The switch will have two or three wires connected to it: an incoming hot wire, which is black; a return wire, which takes the load to the fixture and can be black, red, or any other color except green; and, occasionally, a grounding wire, which is green or bare copper. The purpose of the grounding wire is to connect the switch's metal case to earth, so that people will not be injured by contact with this case when they touch a live switch.
Switch wiring diagrams show which colors go where on the circuit. If you're lucky, the diagram also shows what number to call if there are no tags on the box. However, this information only helps if you have the number written down or know how to use your phone book. It's best to assign a specific function to each wire, just in case someone else needs to repair the system later.
Black goes to all metal parts of the house or building. This includes metal doorbells, metal roofing, metal siding, and metal fence posts. Black is also usually called "ground" because it should never be separated from electricity. So, if you see black wired to a tree, do not worry about it. If you cut off the connection, you could get hurt.
White goes to all non-metal parts of the house or building. These include plastic decking, plastic siding, and wooden framing inside walls.
The black (hot) wire is connected to the brass screw or a hole on the rear of the device on the same side as the brass screw. This wire is occasionally red. If the device has one, the green or bare copper (ground) wire connects to the green screw terminal on the switch or to the electrical box. Otherwise, it's not necessary to connect the ground wire to any part of the system.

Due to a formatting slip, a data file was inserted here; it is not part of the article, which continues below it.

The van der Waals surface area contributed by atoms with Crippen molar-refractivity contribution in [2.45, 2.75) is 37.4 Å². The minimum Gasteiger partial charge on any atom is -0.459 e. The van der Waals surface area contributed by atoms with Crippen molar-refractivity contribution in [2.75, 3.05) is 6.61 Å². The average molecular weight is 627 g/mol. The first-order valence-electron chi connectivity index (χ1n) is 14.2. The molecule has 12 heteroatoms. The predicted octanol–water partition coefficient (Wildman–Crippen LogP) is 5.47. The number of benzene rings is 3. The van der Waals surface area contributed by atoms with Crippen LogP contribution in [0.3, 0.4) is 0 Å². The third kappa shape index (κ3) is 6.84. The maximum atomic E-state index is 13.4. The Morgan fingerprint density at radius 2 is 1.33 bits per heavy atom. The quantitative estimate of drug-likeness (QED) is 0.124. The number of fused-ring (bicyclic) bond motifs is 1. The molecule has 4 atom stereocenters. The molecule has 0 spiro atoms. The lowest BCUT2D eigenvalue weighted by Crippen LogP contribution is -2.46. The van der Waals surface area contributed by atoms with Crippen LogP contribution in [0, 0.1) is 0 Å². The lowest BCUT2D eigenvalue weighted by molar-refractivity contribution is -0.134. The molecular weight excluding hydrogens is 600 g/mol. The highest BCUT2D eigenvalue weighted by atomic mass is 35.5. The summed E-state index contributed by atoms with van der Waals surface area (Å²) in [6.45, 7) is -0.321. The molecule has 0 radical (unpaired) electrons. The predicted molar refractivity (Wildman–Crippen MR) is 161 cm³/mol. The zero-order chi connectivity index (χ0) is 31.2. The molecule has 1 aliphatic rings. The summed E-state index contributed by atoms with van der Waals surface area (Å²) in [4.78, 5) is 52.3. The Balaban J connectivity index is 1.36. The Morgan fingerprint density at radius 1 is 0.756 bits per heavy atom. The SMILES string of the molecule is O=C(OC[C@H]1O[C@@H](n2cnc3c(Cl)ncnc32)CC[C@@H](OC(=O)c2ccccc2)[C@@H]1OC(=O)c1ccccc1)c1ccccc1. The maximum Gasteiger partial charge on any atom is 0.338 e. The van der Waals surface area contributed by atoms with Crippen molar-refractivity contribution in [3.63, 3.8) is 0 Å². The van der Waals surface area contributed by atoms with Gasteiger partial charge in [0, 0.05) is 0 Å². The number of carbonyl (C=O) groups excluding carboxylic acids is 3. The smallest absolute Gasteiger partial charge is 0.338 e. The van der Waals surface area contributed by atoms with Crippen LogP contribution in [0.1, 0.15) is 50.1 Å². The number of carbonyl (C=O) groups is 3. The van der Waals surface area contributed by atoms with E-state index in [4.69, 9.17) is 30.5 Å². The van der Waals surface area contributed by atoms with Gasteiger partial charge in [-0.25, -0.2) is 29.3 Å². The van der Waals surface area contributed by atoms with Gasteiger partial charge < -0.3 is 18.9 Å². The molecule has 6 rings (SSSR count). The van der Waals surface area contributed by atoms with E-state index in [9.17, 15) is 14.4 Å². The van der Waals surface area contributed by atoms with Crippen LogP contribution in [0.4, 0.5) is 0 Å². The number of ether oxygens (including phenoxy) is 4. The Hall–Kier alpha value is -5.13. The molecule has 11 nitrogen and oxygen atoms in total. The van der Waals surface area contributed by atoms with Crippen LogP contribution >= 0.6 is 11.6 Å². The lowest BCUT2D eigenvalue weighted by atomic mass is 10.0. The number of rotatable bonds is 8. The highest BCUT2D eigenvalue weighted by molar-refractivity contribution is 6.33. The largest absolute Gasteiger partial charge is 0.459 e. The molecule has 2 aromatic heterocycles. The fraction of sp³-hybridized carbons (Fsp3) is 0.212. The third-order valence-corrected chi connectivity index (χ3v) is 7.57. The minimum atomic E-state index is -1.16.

The red (neutral) wire is attached to the steel screw or rod on the front of the device on the opposite side as the brass screw. This wire is always white or grey.
Switch wiring should always be done according to manufacturer's instructions. However, if you're only connecting one switch, you can probably skip the wiring process entirely - just make sure your black and red wires are together on one end and that they aren't touching any other parts of the wiring system.
Once you've connected all the switches, run some electricity through the circuit by plugging a lamp into an outlet with an open switch position. Make sure that both switches toggle when you turn off the lamp. This means that they'll both need to be in the off position before the power comes back on.
Now check each switch for proper operation. The lamp should come on when you push either button on the switch. If one button doesn't work, check the wiring behind the device first. A simple fault like this can be easily corrected by another person.
We know what each wire color performs in the circuit.
The switched lead (or traveler in a 3-way arrangement) is red and is connected to the switched hot heading to the lamp. A traveler is a red and white stripe that is used for 3-way installations. In your case, you'll just end this one. "Ground" refers to the earth's surface and is connected to the grounding conductor. This conductor should be installed using the ground rod method or metal conduit, and should be located near your meter either inside or outside your house.
Dimmers are devices that can be used with lamps to vary their light intensity between full on and full off. They do this by switching the power supply on and off often enough that the average value of the voltage across the lamp stays constant but the current through it varies greatly. This causes the lamp to emit more or less light depending on its make and model.
Most dimmers work by controlling the amount of time that a power transistor on an interior wall circuit is on. The transformer connected to the fixture cord supplies normal voltage to the lamp when the transistor is on. But when the transistor turns off, the power supply is removed from the line leading to the lamp. A capacitor inside the dimmer keeps the transistor on long after the power source has been removed so that there is no flickering of the lamp when it switches itself off at the end of its life.
Dimmers come in two types: magnetic and electronic. Magnetic dimmers use a triac instead of a transistor to control the current through the lamp.